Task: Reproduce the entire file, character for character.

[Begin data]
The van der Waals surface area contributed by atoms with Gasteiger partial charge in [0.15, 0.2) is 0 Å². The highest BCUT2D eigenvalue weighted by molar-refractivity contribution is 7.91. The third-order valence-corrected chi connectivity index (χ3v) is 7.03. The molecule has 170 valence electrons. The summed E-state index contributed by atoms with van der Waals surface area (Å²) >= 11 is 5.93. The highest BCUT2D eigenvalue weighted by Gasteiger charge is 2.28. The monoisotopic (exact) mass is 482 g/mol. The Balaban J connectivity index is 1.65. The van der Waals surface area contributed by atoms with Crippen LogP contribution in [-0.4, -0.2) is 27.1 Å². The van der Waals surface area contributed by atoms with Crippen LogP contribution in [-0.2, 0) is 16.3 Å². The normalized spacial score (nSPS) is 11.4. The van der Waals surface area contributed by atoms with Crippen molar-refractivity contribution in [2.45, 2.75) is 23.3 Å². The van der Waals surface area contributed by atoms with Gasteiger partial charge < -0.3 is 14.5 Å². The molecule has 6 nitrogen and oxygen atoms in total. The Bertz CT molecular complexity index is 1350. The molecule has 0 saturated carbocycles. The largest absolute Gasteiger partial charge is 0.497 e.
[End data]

The van der Waals surface area contributed by atoms with Gasteiger partial charge in [0.15, 0.2) is 0 Å². The highest BCUT2D eigenvalue weighted by molar-refractivity contribution is 7.91. The third-order valence-corrected chi connectivity index (χ3v) is 7.03. The molecule has 170 valence electrons. The summed E-state index contributed by atoms with van der Waals surface area (Å²) >= 11 is 5.93. The highest BCUT2D eigenvalue weighted by Gasteiger charge is 2.28. The monoisotopic (exact) mass is 482 g/mol. The Balaban J connectivity index is 1.65. The van der Waals surface area contributed by atoms with Crippen LogP contribution in [-0.4, -0.2) is 27.1 Å². The van der Waals surface area contributed by atoms with Crippen LogP contribution in [-0.2, 0) is 16.3 Å². The normalized spacial score (nSPS) is 11.4. The van der Waals surface area contributed by atoms with Crippen molar-refractivity contribution in [2.45, 2.75) is 23.3 Å². The van der Waals surface area contributed by atoms with Gasteiger partial charge < -0.3 is 14.5 Å². The molecule has 6 nitrogen and oxygen atoms in total. The Bertz CT molecular complexity index is 1350. The molecule has 0 saturated carbocycles. The largest absolute Gasteiger partial charge is 0.497 e.